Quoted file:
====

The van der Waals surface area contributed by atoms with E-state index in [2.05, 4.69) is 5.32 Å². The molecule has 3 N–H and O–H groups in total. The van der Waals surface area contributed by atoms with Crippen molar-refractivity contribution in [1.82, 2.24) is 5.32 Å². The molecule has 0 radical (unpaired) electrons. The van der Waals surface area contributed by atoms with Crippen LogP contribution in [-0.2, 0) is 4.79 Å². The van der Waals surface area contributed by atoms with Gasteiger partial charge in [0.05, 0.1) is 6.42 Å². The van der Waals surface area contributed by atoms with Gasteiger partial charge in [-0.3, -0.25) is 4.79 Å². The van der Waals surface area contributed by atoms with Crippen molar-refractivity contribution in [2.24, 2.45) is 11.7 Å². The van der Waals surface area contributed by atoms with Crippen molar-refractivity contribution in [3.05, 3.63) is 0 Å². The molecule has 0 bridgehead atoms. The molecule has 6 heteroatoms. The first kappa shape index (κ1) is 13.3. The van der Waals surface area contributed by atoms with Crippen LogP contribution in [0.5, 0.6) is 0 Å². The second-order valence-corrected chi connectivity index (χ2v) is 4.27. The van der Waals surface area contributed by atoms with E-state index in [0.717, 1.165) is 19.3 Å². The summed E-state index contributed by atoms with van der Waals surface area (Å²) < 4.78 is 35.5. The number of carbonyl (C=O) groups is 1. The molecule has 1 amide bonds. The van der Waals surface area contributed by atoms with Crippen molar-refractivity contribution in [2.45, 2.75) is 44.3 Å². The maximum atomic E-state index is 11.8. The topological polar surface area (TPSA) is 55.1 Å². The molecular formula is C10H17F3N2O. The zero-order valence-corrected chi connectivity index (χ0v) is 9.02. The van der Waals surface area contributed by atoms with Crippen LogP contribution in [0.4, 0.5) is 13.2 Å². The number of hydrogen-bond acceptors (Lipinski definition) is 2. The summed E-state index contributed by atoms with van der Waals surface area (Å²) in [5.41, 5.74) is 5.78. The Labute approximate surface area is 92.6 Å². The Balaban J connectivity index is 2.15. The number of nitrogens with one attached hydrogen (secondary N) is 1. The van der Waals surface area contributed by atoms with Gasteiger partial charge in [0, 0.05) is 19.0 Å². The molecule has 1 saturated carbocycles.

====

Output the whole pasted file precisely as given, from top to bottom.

The van der Waals surface area contributed by atoms with E-state index in [2.05, 4.69) is 5.32 Å². The molecule has 3 N–H and O–H groups in total. The van der Waals surface area contributed by atoms with Crippen molar-refractivity contribution in [1.82, 2.24) is 5.32 Å². The molecule has 0 radical (unpaired) electrons. The van der Waals surface area contributed by atoms with Crippen LogP contribution in [-0.2, 0) is 4.79 Å². The van der Waals surface area contributed by atoms with Gasteiger partial charge in [0.05, 0.1) is 6.42 Å². The van der Waals surface area contributed by atoms with Gasteiger partial charge in [-0.3, -0.25) is 4.79 Å². The van der Waals surface area contributed by atoms with Crippen molar-refractivity contribution in [2.24, 2.45) is 11.7 Å². The van der Waals surface area contributed by atoms with Crippen molar-refractivity contribution in [3.05, 3.63) is 0 Å². The molecule has 0 bridgehead atoms. The molecule has 6 heteroatoms. The first kappa shape index (κ1) is 13.3. The van der Waals surface area contributed by atoms with Crippen LogP contribution in [0.5, 0.6) is 0 Å². The second-order valence-corrected chi connectivity index (χ2v) is 4.27. The van der Waals surface area contributed by atoms with E-state index in [0.717, 1.165) is 19.3 Å². The summed E-state index contributed by atoms with van der Waals surface area (Å²) < 4.78 is 35.5. The number of carbonyl (C=O) groups is 1. The molecule has 1 amide bonds. The van der Waals surface area contributed by atoms with Crippen molar-refractivity contribution in [2.45, 2.75) is 44.3 Å². The maximum atomic E-state index is 11.8. The topological polar surface area (TPSA) is 55.1 Å². The molecular formula is C10H17F3N2O. The zero-order valence-corrected chi connectivity index (χ0v) is 9.02. The van der Waals surface area contributed by atoms with Crippen LogP contribution in [0.4, 0.5) is 13.2 Å². The number of hydrogen-bond acceptors (Lipinski definition) is 2. The summed E-state index contributed by atoms with van der Waals surface area (Å²) in [5.41, 5.74) is 5.78. The Labute approximate surface area is 92.6 Å². The Balaban J connectivity index is 2.15. The number of nitrogens with one attached hydrogen (secondary N) is 1. The van der Waals surface area contributed by atoms with Gasteiger partial charge in [0, 0.05) is 19.0 Å². The molecule has 1 saturated carbocycles.